Your book is ready. You've read it. Your best friend says it's awesome. Your neighbor did a pretty cover. It's ready to go to Amazon and Barnes & Noble. Use KDP and Pub-it and put it out there today!
WAIT--what? Really? No, of course not. Unfortunately, though this is exactly what we're seeing.
Writing the book is only step one in the process of publishing your book. Admittedly, the longest as far as time consumption. Still, it's only the first step.
For most, a first draft should be a write where we don't stop and edit. We just create. We remember the old sage advice: Show Don't Tell
And, it's good advice. We've avoided those 'ly' words. We've learned how to do dialogue.(You can see my post HERE for dialogue tips.
So, what do we need to do next?
Send your book to a critique partner. Even a group of critique partners. If you don't have a live one in your area, consider starting one of your own. You can also find critique partners on writing sites such as World Literary Cafe. This is one site that every writer should join. The forums are filled with folks just like you looking for that critique partner.
Why do we need a critique partner?
The answer to this is simple. We're too close to our story. We can visualize what is happening. After all, we created the story. What isn't on the pages is likely in our mind. In essence, the critique partner is a new set of eyes. They should be objective. They must be objective. Will they always be right? Of course not, but generally, if you're seeing the same type of comments from more than one person, there is likely an issue you're just too close to the work to see.
Edit. Go through your work after it's back from the critique partners and incorporate the suggestions. At this point, we are still in self-editing stage. We don't need to pay for an editor yet. Trust the judgment of your critique partners--especially if they are all saying the same things.
I've edited. Now what?
Send it to the group again for another read through. Perhaps even to a beta-reader. Beta readers will find things that you and your critique partners might have missed. I try to use beta-readers that read in my genre--and readers that don't.
Back from beta readers. Now what?
Do a last round of edits on your own. Read the book out loud. I know, this sounds very time consuming. You'll find, though, that things read fine and sound bad. Look for those pesky mistakes. Did you use 'its' when it should have been 'it's'? Did you use 'affect' when you meant 'effect'? Remember, the grammar feature of Microsoft Word is not a substitution for a real person!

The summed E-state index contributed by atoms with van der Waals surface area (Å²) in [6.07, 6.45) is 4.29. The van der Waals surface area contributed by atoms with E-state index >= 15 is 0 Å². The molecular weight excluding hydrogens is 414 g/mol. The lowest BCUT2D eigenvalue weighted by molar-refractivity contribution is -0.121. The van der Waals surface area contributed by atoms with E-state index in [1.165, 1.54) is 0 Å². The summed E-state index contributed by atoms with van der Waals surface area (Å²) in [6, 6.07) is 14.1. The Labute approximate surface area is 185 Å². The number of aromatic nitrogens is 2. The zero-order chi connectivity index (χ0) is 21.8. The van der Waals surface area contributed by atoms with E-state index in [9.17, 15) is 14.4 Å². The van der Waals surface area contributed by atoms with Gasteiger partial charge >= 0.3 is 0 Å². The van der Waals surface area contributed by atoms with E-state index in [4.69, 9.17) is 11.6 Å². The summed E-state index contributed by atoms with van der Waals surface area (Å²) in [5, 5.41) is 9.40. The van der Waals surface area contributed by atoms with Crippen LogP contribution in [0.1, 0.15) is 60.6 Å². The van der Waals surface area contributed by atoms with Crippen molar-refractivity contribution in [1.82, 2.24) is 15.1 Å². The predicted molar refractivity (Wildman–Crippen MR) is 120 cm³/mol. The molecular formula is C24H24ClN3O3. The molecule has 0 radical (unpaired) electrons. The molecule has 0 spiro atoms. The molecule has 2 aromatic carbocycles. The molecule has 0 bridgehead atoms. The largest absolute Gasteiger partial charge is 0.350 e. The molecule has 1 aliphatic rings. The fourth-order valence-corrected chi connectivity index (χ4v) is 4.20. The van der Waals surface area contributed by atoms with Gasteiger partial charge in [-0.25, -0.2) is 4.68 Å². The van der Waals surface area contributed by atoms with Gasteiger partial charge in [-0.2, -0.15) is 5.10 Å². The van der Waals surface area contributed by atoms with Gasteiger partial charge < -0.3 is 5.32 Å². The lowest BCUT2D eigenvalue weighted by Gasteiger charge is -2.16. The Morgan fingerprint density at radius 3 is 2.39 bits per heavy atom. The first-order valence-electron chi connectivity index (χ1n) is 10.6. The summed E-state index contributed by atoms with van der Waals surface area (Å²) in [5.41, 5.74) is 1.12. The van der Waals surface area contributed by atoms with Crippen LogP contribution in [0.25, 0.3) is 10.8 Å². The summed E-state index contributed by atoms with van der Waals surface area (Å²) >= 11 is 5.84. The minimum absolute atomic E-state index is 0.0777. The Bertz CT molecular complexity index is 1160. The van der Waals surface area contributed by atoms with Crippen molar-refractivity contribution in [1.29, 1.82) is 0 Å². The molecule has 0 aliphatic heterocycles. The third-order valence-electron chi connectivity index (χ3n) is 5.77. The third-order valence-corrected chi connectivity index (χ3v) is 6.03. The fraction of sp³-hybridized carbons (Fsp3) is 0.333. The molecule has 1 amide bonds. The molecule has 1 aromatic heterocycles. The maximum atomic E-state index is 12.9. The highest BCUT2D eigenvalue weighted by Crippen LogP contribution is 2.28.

After reading it out loud-start reading it from the end. Read every line and every word. You'll be surprised at how many mistakes you find.
And now what? I've edited it. It's ready, right?
Not quite. Now, you need to find a professional editor. Check the editor out. Ask for a sample of their work. Find out what their credentials are. Sites like World Literary Cafe above do have a place to find editors. Talk to other writers and see who they've used. A poorly edited book says nothing good about your story. And, trust me on this, readers will find every error--especially if you're self-publishing your book. You will discover you're held to a higher standard. Fair? Maybe not--but it's fact.
When that editor is done, you need to work on any suggested revisions. I also recommend a proofreader. Put it away for a week or two--then read it again. Your might spot any last-minute things that need fixed.
What about the cover?
I recommend here that you find a cover artist. You want your cover to 'pop'. Some people do look at the cover and make a decision based on that. A boring cover won't sell a book. At the same time, you want your cover to fit the book. There are some great cover artists out there. Sometimes, you can do it yourself. This isn't the place to use those beautiful--but difficult to read--fonts. Make your title easy to read. Make your name easy to read. Use contrasting colors. If your book cover is mostly blue--you don't want the text blue, too. Resize the image to the smallest size seen on Amazon and B&N. Can you still read the title and your name? No? Then re-do the cover.
Sometimes simple is best. Get opinions from readers. Make more than one cover and ask your writing groups for opinions. Listen to them all and then pick the correct cover.
Now it's ready?
Now, it's time to send it off to reviewers. Do a 'soft' release. This simply means put the book up but don't promote it's 'for sale' until you've gotten the reviewers to post their reviews. It's darn difficult to sell a book with no reviews! Trust me on this. It took me a year to get reviews--despite thousands of downloads.
Tomorrow, I'll talk about formatting your book for Kindle and Nook. And, on Thursday, I'll post on some suggestions for pre-marketing your book.